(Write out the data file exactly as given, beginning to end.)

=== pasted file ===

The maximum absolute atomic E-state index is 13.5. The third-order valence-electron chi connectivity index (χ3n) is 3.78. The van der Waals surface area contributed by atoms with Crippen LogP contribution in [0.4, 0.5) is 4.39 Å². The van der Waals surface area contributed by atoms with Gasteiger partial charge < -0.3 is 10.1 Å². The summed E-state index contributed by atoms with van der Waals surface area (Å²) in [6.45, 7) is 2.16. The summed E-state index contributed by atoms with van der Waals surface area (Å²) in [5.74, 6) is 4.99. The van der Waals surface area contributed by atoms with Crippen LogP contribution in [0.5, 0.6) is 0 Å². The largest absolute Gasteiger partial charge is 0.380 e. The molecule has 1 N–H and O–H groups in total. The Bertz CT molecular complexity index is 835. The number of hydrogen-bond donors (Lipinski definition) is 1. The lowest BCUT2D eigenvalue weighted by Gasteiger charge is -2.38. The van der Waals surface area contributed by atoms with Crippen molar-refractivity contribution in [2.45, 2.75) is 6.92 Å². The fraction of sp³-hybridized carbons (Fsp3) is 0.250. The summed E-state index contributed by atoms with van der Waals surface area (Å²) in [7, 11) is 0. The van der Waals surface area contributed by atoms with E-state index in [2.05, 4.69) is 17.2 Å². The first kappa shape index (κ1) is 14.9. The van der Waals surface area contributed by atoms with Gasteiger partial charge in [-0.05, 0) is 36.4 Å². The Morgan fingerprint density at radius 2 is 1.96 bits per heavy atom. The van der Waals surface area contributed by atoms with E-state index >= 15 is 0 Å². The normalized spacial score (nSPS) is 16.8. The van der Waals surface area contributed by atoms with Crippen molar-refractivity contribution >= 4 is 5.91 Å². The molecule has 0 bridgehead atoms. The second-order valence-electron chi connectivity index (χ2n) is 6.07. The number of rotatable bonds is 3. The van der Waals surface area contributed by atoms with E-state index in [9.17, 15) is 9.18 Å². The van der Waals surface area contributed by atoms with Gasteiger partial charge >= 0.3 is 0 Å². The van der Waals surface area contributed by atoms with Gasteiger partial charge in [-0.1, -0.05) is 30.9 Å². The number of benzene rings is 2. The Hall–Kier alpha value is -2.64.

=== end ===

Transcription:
The maximum absolute atomic E-state index is 13.5. The third-order valence-electron chi connectivity index (χ3n) is 3.78. The van der Waals surface area contributed by atoms with Crippen LogP contribution in [0.4, 0.5) is 4.39 Å². The van der Waals surface area contributed by atoms with Gasteiger partial charge < -0.3 is 10.1 Å². The summed E-state index contributed by atoms with van der Waals surface area (Å²) in [6.45, 7) is 2.16. The summed E-state index contributed by atoms with van der Waals surface area (Å²) in [5.74, 6) is 4.99. The van der Waals surface area contributed by atoms with Crippen LogP contribution in [0.5, 0.6) is 0 Å². The largest absolute Gasteiger partial charge is 0.380 e. The molecule has 1 N–H and O–H groups in total. The Bertz CT molecular complexity index is 835. The number of hydrogen-bond donors (Lipinski definition) is 1. The lowest BCUT2D eigenvalue weighted by Gasteiger charge is -2.38. The van der Waals surface area contributed by atoms with Crippen molar-refractivity contribution in [2.45, 2.75) is 6.92 Å². The fraction of sp³-hybridized carbons (Fsp3) is 0.250. The summed E-state index contributed by atoms with van der Waals surface area (Å²) in [7, 11) is 0. The van der Waals surface area contributed by atoms with E-state index in [2.05, 4.69) is 17.2 Å². The first kappa shape index (κ1) is 14.9. The van der Waals surface area contributed by atoms with Gasteiger partial charge in [-0.05, 0) is 36.4 Å². The Morgan fingerprint density at radius 2 is 1.96 bits per heavy atom. The van der Waals surface area contributed by atoms with E-state index >= 15 is 0 Å². The normalized spacial score (nSPS) is 16.8. The van der Waals surface area contributed by atoms with Crippen molar-refractivity contribution >= 4 is 5.91 Å². The molecule has 0 bridgehead atoms. The second-order valence-electron chi connectivity index (χ2n) is 6.07. The number of rotatable bonds is 3. The van der Waals surface area contributed by atoms with E-state index in [9.17, 15) is 9.18 Å². The van der Waals surface area contributed by atoms with Gasteiger partial charge >= 0.3 is 0 Å². The van der Waals surface area contributed by atoms with Gasteiger partial charge in [-0.1, -0.05) is 30.9 Å². The number of benzene rings is 2. The Hall–Kier alpha value is -2.64.